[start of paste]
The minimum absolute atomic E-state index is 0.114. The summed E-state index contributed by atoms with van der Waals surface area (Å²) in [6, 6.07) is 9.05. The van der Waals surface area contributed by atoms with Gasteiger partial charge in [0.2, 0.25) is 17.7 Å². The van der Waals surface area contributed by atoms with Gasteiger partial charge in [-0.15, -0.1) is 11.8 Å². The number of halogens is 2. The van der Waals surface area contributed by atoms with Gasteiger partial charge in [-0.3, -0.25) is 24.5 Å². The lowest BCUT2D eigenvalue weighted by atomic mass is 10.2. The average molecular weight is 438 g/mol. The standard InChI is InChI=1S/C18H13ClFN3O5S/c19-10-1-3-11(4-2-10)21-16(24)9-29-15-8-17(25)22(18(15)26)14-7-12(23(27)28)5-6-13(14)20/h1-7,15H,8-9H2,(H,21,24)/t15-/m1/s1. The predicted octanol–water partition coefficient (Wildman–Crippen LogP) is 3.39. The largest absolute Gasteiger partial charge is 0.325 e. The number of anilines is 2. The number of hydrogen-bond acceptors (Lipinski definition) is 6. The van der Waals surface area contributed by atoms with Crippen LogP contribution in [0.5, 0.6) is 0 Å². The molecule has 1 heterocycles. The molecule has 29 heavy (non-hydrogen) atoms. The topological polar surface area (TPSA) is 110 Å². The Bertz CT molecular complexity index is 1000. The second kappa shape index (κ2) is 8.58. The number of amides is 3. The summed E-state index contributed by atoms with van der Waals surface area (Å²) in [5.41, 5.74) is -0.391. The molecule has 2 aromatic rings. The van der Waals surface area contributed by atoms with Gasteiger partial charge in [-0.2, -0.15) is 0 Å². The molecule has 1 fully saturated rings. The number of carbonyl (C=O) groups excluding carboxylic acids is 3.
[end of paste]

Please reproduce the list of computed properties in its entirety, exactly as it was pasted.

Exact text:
The minimum absolute atomic E-state index is 0.114. The summed E-state index contributed by atoms with van der Waals surface area (Å²) in [6, 6.07) is 9.05. The van der Waals surface area contributed by atoms with Gasteiger partial charge in [0.2, 0.25) is 17.7 Å². The van der Waals surface area contributed by atoms with Gasteiger partial charge in [-0.15, -0.1) is 11.8 Å². The number of halogens is 2. The van der Waals surface area contributed by atoms with Gasteiger partial charge in [-0.3, -0.25) is 24.5 Å². The lowest BCUT2D eigenvalue weighted by atomic mass is 10.2. The average molecular weight is 438 g/mol. The standard InChI is InChI=1S/C18H13ClFN3O5S/c19-10-1-3-11(4-2-10)21-16(24)9-29-15-8-17(25)22(18(15)26)14-7-12(23(27)28)5-6-13(14)20/h1-7,15H,8-9H2,(H,21,24)/t15-/m1/s1. The predicted octanol–water partition coefficient (Wildman–Crippen LogP) is 3.39. The largest absolute Gasteiger partial charge is 0.325 e. The number of anilines is 2. The number of hydrogen-bond acceptors (Lipinski definition) is 6. The van der Waals surface area contributed by atoms with Crippen LogP contribution in [0.5, 0.6) is 0 Å². The molecule has 1 heterocycles. The molecule has 29 heavy (non-hydrogen) atoms. The topological polar surface area (TPSA) is 110 Å². The Bertz CT molecular complexity index is 1000. The second kappa shape index (κ2) is 8.58. The number of amides is 3. The summed E-state index contributed by atoms with van der Waals surface area (Å²) in [5.41, 5.74) is -0.391. The molecule has 2 aromatic rings. The van der Waals surface area contributed by atoms with Gasteiger partial charge in [-0.2, -0.15) is 0 Å². The molecule has 1 fully saturated rings. The number of carbonyl (C=O) groups excluding carboxylic acids is 3.